[I Live in Japan] Interview Series of Foreigners Who Live in Japan – Ms. Osako Tatiana
ReleaseMarch 19, 2021
from Khabarovsk, Russia
Occupation: Fashion photographer
Duration of living in Japan: About 13 years
Why do you live in Japan? For work
Which places in Japan do you recommend that for foreigners?
I recommend for the bravest people to go to Fujikyu Highlands. It is an amusement park near Mount Fuji. There is a large ice rink in the winter, several thrilling roller coasters, and many attractions inside buildings for adults. There small onsens near the park, too.
Fujikyu Highlands is the place where you can get a lot of adrenaline and thrills.
I was so scared visiting the haunted house — my friend and I ran down a long corridor and fell! A lot of ghosts gathered near us and whispered terrible words. Of course they were actors, but we ran screaming out the house from the ghosts. My friend and I decided to never go in there again. But after one year, we returned and ran away from the ghosts again. Really, it was so fun!
Do you have a favorite place in Tokyo?
My favorite place is Showakinen park. The park is very large and beautiful. You can always find a quiet place. There are lots of deserted footpaths where nobody can find you. There are also many entertainments for adults and kids.
Of course, I like Tokyo, but when I have time I would go out of the town to get some fresh air. I really like Japanese villages because they are clean and cozy, filled with many very friendly people, and serve delicious food.
Can you explain about your work?
I graduated from college in March. I finished the course of fashion photography. In April, I had my personal exhibition and after that, I’d begun to work professionally. I have my own team with make up artists and stylists. We make photos together and help each other.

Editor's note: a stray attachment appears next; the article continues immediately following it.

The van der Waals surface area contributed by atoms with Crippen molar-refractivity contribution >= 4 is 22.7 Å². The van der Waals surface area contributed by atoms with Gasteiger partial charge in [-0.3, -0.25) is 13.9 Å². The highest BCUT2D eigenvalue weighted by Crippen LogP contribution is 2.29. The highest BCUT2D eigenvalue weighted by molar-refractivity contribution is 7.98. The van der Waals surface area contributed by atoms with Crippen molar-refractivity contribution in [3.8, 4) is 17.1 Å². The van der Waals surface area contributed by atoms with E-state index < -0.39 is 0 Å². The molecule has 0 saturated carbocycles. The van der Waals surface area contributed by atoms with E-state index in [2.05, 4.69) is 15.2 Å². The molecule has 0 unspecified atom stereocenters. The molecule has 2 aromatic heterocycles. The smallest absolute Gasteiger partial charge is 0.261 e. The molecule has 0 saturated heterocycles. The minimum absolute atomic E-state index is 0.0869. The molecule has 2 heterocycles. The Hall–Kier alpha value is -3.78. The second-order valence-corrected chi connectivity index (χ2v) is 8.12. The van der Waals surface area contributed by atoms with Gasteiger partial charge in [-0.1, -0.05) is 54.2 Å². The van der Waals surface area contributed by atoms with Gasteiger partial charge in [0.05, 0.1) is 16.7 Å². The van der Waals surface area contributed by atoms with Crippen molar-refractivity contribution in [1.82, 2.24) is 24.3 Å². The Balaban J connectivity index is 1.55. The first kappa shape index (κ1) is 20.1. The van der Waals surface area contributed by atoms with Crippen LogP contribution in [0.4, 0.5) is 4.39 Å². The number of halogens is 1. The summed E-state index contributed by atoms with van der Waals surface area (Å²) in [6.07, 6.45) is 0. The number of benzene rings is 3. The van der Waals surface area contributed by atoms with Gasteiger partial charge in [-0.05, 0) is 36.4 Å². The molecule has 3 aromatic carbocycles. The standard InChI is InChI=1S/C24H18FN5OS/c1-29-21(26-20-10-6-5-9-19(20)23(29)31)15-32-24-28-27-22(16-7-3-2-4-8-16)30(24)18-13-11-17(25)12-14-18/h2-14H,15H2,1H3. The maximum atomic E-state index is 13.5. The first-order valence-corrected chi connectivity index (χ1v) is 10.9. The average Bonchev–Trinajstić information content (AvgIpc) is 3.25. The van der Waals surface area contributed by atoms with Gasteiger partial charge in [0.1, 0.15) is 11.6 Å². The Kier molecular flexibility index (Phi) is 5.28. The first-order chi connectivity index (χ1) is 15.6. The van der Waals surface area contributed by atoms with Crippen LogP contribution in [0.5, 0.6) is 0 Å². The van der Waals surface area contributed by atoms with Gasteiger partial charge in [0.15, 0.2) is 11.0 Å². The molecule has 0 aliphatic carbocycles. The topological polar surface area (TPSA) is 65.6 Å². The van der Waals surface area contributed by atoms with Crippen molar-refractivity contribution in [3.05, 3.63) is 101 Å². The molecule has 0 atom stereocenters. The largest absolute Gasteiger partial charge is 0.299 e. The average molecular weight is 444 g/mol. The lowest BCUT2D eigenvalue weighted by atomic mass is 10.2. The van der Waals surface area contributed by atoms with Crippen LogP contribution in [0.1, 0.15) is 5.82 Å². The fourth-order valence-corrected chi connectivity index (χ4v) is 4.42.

I love taking photos of children, my little models. Children always bring me back to my innocent childhood.
Do you think about returning to your home country?
I’m not thinking about going back to my country yet, because firstly I have a family. My daughter studies in a Japanese school. I teach my daughter Russian traditions and the Russian language but her spirit is Japanese.
And secondly, my husband is unable to work in Russia. His business is too specific which requires a lot of knowledge and skills. Therefore, I don’t think about returning to Russia.
Japanese society is very closed and some foreigners may feel hard to integrate. But I feel comfortable in Japan because I study a lot and set new goals, I do what I love. And I have friends who will support me when I am in difficult moments. I love Japan and I’m not ready to say “Goodbye, my Asian country!”
What is the distinctive difference between Russians and Japanese?
The Russians are more emotional than the Japanese. We don’t know if that’s good or bad, but you can see our hearts on our faces.
We fight if we’re angry, we cry if we’re sad, we hug if we want to get warm. Often we talk straight and take care about the companion to understand each other correctly.
Japanese are more indirect and foreigners don’t understand often what Japanese want to say. It’s very complicated! I get long letters or mails from Japanese school or from Japanese parents. After I finish reading, I sometimes can’t understand their meaning. For Russians, it’s not the number of words, it’s about the clarity and conciseness.
What do you miss about your maternal country living in Japan?
Russia is a huge country with a lot of space. Japan is very small and people live observing rules strictly. Sometimes I want to walk in the fields, making barbecue with friends in the forest or near the river. But here in Japan, fields may belong to someone, you can’t walk without permission in the forest, making barbecue is allowed only in certain places. Russians, we get up in the morning and just want to barbecue! We don’t think about permission, we only choose a place and drive there. It’s very simple!
*This article was originally published on JapanUP! in April, 2019.
About JapanUP! Magazine
Established in 2007. Informational magazine distributed in Los Angeles and Chicago with over 50,000 copies published every month. Information and advertisements on Japanese cuisine, culture, tourism, and more in English for anyone interested in Japan.